The incident comes just after the 50th anniversary of violent rioting that greeted the forced integration of Ole Miss with the enrollment of its first black student, James Meredith.

Ole Miss Chancellor Dan Jones promised an investigation and said “all of us are ashamed of the few students who have negatively affected the reputations of each of us and of our university.”

Police were alerted by people who saw Twitter posts about it. The students were told to leave, but about 100 came back later. One person was charged with public intoxication and another with failure to comply with police orders. There were no reports of injuries or property damage.

Rumors about the situation were fueled on Twitter after the university’s student journalists posted a video referring to the gathering as “riots.” The student newspaper posted a video of the crowd, but much of what the students said in it is unintelligible other than the “Hotty Toddy” cheer, which is common at football games and other school gatherings.

One picture that spread rapidly on social media shows people burning an Obama campaign sign, but the university hasn’t confirmed that the picture was taken on campus. The chancellor said some photos shared on social media showed things that were not seen by police on campus, but the reports of uncivil language and racial slurs appeared to be accurate.

Some students and teachers used social media to condemn the conflict.

Ellen Meacham, an Ole Miss journalism instructor, posted on Facebook that “anyone who calls that a riot has never read or heard anything about 1962.”

She was referring to when Meredith became the first black student to enroll at the university on Oct. 1, 1962. Federal authorities deployed more than 3,000 soldiers and more than 500 law enforcement officers to Oxford during the integration. An angry mob started an uprising that killed two white men. More than 200 people were injured. Ole Miss sponsored lectures and other events this year to commemorate the 50th anniversary.

“Now, 50 years later, about 2 percent of the overall student body goes out to protest when their guy doesn’t win the presidency and a portion of that small percentage displays the ugly strain that still infects too many in our student body,” Meacham wrote.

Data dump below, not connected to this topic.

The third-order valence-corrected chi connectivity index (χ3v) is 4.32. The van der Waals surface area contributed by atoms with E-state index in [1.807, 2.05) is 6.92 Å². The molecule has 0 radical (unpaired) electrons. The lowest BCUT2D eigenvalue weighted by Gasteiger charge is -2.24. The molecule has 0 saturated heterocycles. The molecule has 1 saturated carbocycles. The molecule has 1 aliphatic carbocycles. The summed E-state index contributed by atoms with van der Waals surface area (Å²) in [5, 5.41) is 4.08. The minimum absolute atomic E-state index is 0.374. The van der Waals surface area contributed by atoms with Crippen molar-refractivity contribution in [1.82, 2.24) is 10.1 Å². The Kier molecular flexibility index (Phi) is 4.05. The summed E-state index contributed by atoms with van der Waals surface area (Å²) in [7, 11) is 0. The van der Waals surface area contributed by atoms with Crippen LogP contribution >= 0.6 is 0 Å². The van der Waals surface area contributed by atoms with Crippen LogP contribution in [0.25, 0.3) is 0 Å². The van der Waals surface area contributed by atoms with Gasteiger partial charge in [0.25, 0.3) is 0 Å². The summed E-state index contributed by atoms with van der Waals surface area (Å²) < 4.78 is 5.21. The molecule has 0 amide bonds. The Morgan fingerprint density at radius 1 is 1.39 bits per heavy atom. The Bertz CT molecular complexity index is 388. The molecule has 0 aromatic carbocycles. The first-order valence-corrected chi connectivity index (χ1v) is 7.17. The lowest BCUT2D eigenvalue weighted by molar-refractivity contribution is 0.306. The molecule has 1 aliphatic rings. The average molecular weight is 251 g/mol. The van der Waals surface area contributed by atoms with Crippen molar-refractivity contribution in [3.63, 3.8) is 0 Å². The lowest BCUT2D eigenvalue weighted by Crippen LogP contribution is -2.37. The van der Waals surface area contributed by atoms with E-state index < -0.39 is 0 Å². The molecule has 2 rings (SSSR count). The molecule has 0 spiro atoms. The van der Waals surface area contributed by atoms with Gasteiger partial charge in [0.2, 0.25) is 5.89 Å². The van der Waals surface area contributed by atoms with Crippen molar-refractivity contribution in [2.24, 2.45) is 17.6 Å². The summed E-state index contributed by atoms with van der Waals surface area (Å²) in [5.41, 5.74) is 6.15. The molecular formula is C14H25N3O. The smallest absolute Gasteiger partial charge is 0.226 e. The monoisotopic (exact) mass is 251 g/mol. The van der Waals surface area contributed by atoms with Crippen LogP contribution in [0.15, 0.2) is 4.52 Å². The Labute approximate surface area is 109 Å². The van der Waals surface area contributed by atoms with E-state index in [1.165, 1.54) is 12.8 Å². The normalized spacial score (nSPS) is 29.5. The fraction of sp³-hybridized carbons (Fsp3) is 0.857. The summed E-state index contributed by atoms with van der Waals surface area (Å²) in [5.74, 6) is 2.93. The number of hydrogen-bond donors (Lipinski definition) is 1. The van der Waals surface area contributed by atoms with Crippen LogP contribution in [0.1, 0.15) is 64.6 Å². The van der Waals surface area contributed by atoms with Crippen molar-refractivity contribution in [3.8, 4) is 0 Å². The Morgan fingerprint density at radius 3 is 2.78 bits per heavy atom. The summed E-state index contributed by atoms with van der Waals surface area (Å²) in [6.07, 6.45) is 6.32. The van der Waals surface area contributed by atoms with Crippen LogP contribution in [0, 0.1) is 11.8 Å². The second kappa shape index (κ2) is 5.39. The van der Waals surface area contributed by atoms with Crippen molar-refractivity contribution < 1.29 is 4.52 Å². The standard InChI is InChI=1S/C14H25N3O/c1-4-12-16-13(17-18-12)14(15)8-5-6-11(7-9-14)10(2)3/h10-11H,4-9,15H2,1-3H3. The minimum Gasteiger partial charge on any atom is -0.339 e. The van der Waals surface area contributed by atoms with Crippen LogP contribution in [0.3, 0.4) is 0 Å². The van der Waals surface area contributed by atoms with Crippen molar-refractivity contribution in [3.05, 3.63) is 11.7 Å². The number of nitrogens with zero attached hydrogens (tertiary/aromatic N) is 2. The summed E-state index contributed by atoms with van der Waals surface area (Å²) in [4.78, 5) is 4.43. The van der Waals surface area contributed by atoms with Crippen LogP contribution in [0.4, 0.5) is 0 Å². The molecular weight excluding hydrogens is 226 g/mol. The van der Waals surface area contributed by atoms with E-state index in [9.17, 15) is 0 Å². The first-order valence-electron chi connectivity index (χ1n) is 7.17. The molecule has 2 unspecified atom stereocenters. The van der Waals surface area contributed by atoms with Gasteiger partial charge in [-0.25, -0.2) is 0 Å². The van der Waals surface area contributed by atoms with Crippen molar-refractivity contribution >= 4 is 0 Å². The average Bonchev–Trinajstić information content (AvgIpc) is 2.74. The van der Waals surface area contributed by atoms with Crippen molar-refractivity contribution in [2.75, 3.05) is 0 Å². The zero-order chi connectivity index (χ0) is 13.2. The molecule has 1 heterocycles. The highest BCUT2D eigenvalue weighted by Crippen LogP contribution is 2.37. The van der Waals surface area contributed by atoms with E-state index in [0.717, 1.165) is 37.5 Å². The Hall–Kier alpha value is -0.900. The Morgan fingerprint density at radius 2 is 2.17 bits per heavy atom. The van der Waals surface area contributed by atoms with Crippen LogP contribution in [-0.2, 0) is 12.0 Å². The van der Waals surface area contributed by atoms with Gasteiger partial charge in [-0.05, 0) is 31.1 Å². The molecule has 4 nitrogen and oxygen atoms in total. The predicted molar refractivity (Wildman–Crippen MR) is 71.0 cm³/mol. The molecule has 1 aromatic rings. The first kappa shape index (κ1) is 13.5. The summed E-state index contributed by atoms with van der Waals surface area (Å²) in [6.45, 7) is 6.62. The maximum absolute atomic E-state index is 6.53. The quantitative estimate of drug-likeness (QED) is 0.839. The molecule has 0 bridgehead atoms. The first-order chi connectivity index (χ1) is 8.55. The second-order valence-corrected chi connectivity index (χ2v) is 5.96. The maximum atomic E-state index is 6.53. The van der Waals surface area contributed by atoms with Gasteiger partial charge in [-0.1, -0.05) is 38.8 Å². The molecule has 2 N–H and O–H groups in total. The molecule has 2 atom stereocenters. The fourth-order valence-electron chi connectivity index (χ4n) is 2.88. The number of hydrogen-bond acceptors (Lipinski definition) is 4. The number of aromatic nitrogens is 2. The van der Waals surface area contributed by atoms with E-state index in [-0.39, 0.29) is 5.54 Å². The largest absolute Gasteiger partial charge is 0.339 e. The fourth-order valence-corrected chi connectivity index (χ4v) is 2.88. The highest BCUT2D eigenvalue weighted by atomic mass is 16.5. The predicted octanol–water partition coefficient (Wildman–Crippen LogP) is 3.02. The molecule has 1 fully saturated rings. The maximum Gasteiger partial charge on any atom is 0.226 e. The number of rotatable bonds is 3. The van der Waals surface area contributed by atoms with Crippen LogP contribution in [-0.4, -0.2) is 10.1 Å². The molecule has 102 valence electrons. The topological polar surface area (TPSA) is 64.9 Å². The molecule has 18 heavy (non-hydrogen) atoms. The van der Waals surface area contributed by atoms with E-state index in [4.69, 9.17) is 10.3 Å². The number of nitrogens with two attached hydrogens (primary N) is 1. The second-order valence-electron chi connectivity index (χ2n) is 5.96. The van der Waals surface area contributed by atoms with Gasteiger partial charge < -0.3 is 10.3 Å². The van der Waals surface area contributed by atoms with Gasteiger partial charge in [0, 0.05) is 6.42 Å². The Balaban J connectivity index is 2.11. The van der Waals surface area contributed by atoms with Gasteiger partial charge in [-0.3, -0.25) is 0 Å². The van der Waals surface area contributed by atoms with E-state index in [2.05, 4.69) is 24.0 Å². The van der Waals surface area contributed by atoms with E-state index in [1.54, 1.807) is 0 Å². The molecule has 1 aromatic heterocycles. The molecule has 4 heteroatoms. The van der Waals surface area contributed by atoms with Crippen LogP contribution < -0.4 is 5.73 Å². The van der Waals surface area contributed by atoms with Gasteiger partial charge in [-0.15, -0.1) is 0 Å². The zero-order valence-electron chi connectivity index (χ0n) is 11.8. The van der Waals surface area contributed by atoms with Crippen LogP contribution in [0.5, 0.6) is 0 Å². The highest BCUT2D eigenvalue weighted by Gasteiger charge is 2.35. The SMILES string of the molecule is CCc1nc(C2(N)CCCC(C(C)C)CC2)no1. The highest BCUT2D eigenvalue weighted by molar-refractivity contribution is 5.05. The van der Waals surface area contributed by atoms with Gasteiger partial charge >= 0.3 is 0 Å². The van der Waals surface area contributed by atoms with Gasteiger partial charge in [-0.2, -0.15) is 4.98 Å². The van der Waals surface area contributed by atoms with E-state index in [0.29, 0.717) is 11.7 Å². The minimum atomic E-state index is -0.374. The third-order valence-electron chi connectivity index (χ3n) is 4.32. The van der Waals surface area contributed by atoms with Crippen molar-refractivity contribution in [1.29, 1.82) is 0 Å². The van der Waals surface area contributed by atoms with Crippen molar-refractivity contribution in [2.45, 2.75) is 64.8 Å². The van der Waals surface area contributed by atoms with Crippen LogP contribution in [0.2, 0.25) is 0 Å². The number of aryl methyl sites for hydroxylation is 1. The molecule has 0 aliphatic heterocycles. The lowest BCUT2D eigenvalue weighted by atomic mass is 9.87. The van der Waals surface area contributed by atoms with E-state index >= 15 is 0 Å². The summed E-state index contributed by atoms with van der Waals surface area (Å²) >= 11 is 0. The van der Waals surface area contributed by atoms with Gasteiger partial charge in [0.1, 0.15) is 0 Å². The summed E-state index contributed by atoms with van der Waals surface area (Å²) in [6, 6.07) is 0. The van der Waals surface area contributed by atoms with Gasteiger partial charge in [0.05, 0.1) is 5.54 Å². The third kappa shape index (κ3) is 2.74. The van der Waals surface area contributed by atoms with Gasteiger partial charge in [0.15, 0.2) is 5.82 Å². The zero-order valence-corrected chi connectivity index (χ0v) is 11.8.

In a state with a 37 percent African-American population, Ole Miss now has a black enrollment of about 16.6 percent. The current student body president, Kim Dandridge, is the fourth black person elected to the post.

Jones said the campus was back to normal Wednesday.

The university was planning an event for Wednesday evening called the “We are One Mississippi Candlelight Walk” to condemn the protest, according to Thomas J. “Sparky” Reardon, vice chancellor for student affairs.

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Associated Press writer Emily Wagster Pettus contributed to this report.

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Follow Mohr at http://twitter.com/holbrookmohr

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UPDATE: Susan Glisson, director of the William Winter Institute on Racial Reconciliation, said the institute will host a “We Are One Mississippi” candlelight walk at 6 p.m. today. It will begin at the Union Plaza and proceed to the Circle, near the Lyceum, where participants will collectively recite the University of Mississippi Creed, which includes the statement, “I believe in respect for the dignity of each person. I believe in fairness and civility.”

UPDATE: Statement from the University of Mississippi

OXFORD – University police were notified by students shortly before midnight Tuesday that Twitter chatter was indicating students were gathering near the student union to protest the results of the election.

The officers found 30-40 students gathered in front of the union, and over the next 20 minutes the gathering had grown to more than 400 students, many of whom were chanting political slogans. The crowd was ordered to disperse by university police, and after about 25 minutes students had returned to residence halls. About 100 students gathered again at one hall, and university police dispersed the group and made two arrests for disorderly conduct, including one for public intoxication and one for failure to comply with police orders.